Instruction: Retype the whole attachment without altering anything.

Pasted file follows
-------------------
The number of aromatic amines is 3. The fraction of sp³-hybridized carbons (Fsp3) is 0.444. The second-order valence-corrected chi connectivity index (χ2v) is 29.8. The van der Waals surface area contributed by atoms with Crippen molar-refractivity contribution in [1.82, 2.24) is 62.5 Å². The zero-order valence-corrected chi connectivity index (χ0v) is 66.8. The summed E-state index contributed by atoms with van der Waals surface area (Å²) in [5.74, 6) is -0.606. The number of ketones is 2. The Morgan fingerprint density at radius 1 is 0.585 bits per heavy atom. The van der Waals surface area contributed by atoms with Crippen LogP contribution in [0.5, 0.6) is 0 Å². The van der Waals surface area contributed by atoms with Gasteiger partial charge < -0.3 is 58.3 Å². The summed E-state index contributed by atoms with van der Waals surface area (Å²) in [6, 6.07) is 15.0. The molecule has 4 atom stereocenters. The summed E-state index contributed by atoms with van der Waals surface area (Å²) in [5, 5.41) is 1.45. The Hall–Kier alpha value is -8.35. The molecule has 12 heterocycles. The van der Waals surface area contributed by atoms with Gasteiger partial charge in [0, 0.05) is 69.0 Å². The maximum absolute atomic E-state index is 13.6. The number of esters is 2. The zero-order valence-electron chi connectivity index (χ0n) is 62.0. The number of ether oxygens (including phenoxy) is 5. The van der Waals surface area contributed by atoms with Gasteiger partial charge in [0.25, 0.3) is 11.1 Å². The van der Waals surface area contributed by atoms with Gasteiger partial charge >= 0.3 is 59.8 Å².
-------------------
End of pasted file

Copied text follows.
The number of aromatic amines is 3. The fraction of sp³-hybridized carbons (Fsp3) is 0.444. The second-order valence-corrected chi connectivity index (χ2v) is 29.8. The van der Waals surface area contributed by atoms with Crippen molar-refractivity contribution in [1.82, 2.24) is 62.5 Å². The zero-order valence-corrected chi connectivity index (χ0v) is 66.8. The summed E-state index contributed by atoms with van der Waals surface area (Å²) in [5.74, 6) is -0.606. The number of ketones is 2. The Morgan fingerprint density at radius 1 is 0.585 bits per heavy atom. The van der Waals surface area contributed by atoms with Crippen LogP contribution in [0.5, 0.6) is 0 Å². The van der Waals surface area contributed by atoms with Gasteiger partial charge < -0.3 is 58.3 Å². The summed E-state index contributed by atoms with van der Waals surface area (Å²) in [6, 6.07) is 15.0. The molecule has 4 atom stereocenters. The summed E-state index contributed by atoms with van der Waals surface area (Å²) in [5, 5.41) is 1.45. The Hall–Kier alpha value is -8.35. The molecule has 12 heterocycles. The van der Waals surface area contributed by atoms with Gasteiger partial charge in [0, 0.05) is 69.0 Å². The maximum absolute atomic E-state index is 13.6. The number of esters is 2. The zero-order valence-electron chi connectivity index (χ0n) is 62.0. The number of ether oxygens (including phenoxy) is 5. The van der Waals surface area contributed by atoms with Gasteiger partial charge in [0.25, 0.3) is 11.1 Å². The van der Waals surface area contributed by atoms with Gasteiger partial charge >= 0.3 is 59.8 Å².